FEBRUARY 18, 2002
Righting a wrong
© 2002 WorldNetDaily.com

The Olympic skating world has been all-abuzz over the Olympic pairs skating controversy.

A French judge has been suspended. The Canadian skaters who were victimized by bad judging are getting gold medals to replace the silvers, the Russian couple still gets to keep their gold medals and the Russian string of victories remains intact ... kinda.

But the scandal of the Salt Lake City 2002 Olympics is far from being over.

I'm not a big Winter Olympics fan. I prefer the more traditional summer games. Snowboarding and luge somehow don't kindle thoughts of ancient Greeks wrestling, running and throwing things. However, my wife is goofy for the winter Olympics, and especially any and all skating. Monday last, my wife was flabbergasted -- along with Scott Hamilton and apparently every and any skating pundit this side of Moscow.

Olympic competition is supposed to award the gold to those world-class athletes who deliver the best performance on one given day. Monday last, the conventional wisdom seems to be that the Canadian pair of David Pelletier and Jamie Sale out-skated the Russians Elena Berezhnaya and Anton Sikharulidze. I don't know much about skating, and even I could see the Russians had bobbles and the Canadians didn't.

Olympic officialdom has been struggling to extricate a very uncomfortable and embarrassing wedgies ever since.

Marie-Reine Le Gougne, the suspended French judge, told the International Skating Union she was pressured by her country's own skating federation to vote for the Russians on that fateful Monday night.

However, who pressured her, and why?

The globally embarrassed ISU president Ottavio Cinquanta continues to tap dance around those questions despite suggesting other officials could be punished and the sport may be in for a long-needed overhaul of its judging system. This flap is far from being over.

Notwithstanding the apparent overwhelming vilification of the ousted French judge, one rather key point seems to have been overlooked in all the fuss.

Five out of nine judges voted to award the gold medal to the Russians. Five. Yet the focus seems to be on the inappropriate "pressure" leveled at the distaff French judge who folded to pressure. What about the other four judges who allowed regional prejudice to overshadow and influence their votes for the Russians.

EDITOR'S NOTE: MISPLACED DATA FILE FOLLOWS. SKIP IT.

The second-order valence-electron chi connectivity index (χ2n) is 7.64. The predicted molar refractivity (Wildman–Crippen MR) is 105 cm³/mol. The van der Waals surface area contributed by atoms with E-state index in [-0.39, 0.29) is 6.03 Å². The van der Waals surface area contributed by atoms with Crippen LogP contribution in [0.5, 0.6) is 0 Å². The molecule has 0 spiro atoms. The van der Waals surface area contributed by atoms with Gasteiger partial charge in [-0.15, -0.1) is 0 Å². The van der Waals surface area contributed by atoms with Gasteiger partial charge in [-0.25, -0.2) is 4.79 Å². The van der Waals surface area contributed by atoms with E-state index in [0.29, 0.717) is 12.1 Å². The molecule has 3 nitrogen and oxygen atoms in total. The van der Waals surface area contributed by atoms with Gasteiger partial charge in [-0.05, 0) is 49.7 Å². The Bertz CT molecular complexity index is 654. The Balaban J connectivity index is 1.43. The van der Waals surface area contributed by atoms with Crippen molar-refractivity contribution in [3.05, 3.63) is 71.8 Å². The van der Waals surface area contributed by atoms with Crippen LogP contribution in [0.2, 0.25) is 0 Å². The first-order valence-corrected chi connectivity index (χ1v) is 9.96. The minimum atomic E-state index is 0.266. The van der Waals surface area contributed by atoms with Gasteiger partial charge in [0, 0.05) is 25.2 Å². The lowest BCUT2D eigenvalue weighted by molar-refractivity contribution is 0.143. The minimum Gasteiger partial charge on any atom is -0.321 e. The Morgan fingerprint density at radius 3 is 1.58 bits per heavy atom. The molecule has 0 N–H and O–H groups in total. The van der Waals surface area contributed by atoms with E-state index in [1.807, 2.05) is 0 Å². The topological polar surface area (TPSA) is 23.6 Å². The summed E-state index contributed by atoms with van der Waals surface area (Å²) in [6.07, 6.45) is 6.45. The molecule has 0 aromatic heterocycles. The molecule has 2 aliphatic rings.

If the overwhelming conventional wisdom (from Scott Hamilton to my wife) is that the flawless Canadian program was technically superior to the flawed Russian program, how come those four other alleged experts couldn't see what was so clear?

Pelletier and Sale have demonstrated remarkable class and grace, and their victory has been compounded. Not only do they get the gold medal they apparently deserve, but they also enjoy an outpouring of sympathy, righteous indignation, and a probable windfall professionally.

Without the controversy, they would have been gold medallists in pair figure skating. Although a remarkable achievement, it is not one that usually results in universal international notoriety. Ask most skating aficionados who won the Super Bowl or World Series three years ago and you'll probably get blank stares. Likewise, those of you who do not normally follow international pairs skating probably haven't a clue about who are the superstars in that sport.

Pellitier, Sale and their agent scored big-time ....because of the controversy.

However, the righting of the wrong, and the crucifixion of the French judge doesn't touch the more central issue. Judging is supposed to be impartial, unprejudiced and fair. The presumption (or fantasy) is that judges evaluate technical and artistic merit and they -- based on their experience and insights --award scores mitigated by skill levels and not by politics or preference. Now the world knows that is not the case and, in fact, "The emperor has no clothes."

Sale said, "For the future of our sport, this has to be fixed. The truth still has to come out.'' Good luck kiddo! It doesn't take "The X Files'" Scully and Muldar to recognize that Olympic judging is whacked (not a reference to the previous Tonya Harding-Nancy Kerrigan brouhaha).

Sure judging is more complicated than you or I can grasp. The subjective evaluations of judges are not based on the fastest speed or the most points scored on goal. There is subjectivity and a gaggle of mitigating elements that we mere mortals cannot fathom. I mean, come on -- these are sports where hair, make up, music choice and costume selection actually matter.

Still, notwithstanding the subtleties, and anomalies, right is right and wrong is wrong. The original judging of the pair's figure skating was bad by virtually any standard. If the IOC is going to fix what is broken, they had best do so quickly.